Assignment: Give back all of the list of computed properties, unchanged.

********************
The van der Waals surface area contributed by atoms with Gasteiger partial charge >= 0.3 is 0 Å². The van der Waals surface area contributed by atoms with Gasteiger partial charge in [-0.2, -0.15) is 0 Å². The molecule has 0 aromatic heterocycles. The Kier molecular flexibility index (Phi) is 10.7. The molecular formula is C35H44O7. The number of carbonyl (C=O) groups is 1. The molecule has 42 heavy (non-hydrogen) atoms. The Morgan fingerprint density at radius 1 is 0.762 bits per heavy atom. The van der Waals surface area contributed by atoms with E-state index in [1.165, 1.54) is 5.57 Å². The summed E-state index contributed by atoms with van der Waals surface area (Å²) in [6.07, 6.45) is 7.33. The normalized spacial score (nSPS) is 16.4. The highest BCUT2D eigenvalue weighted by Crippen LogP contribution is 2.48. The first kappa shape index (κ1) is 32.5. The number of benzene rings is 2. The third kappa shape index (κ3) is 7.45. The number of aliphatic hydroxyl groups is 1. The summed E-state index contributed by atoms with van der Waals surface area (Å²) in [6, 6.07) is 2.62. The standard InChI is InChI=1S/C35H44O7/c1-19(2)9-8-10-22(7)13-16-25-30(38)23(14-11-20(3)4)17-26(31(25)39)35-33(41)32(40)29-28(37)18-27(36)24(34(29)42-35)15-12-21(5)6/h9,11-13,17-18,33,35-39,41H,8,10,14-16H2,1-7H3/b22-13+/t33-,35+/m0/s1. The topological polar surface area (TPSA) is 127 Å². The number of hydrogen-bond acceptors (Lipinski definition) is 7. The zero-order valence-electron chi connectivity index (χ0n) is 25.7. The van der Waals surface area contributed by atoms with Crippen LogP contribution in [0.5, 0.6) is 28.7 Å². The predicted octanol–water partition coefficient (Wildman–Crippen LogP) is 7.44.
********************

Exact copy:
The van der Waals surface area contributed by atoms with Gasteiger partial charge >= 0.3 is 0 Å². The van der Waals surface area contributed by atoms with Gasteiger partial charge in [-0.2, -0.15) is 0 Å². The molecule has 0 aromatic heterocycles. The Kier molecular flexibility index (Phi) is 10.7. The molecular formula is C35H44O7. The number of carbonyl (C=O) groups is 1. The molecule has 42 heavy (non-hydrogen) atoms. The Morgan fingerprint density at radius 1 is 0.762 bits per heavy atom. The van der Waals surface area contributed by atoms with E-state index in [1.165, 1.54) is 5.57 Å². The summed E-state index contributed by atoms with van der Waals surface area (Å²) in [6.07, 6.45) is 7.33. The normalized spacial score (nSPS) is 16.4. The highest BCUT2D eigenvalue weighted by Crippen LogP contribution is 2.48. The first kappa shape index (κ1) is 32.5. The number of benzene rings is 2. The third kappa shape index (κ3) is 7.45. The number of aliphatic hydroxyl groups is 1. The summed E-state index contributed by atoms with van der Waals surface area (Å²) in [6, 6.07) is 2.62. The standard InChI is InChI=1S/C35H44O7/c1-19(2)9-8-10-22(7)13-16-25-30(38)23(14-11-20(3)4)17-26(31(25)39)35-33(41)32(40)29-28(37)18-27(36)24(34(29)42-35)15-12-21(5)6/h9,11-13,17-18,33,35-39,41H,8,10,14-16H2,1-7H3/b22-13+/t33-,35+/m0/s1. The topological polar surface area (TPSA) is 127 Å². The number of hydrogen-bond acceptors (Lipinski definition) is 7. The zero-order valence-electron chi connectivity index (χ0n) is 25.7. The van der Waals surface area contributed by atoms with Crippen LogP contribution in [0.5, 0.6) is 28.7 Å². The predicted octanol–water partition coefficient (Wildman–Crippen LogP) is 7.44.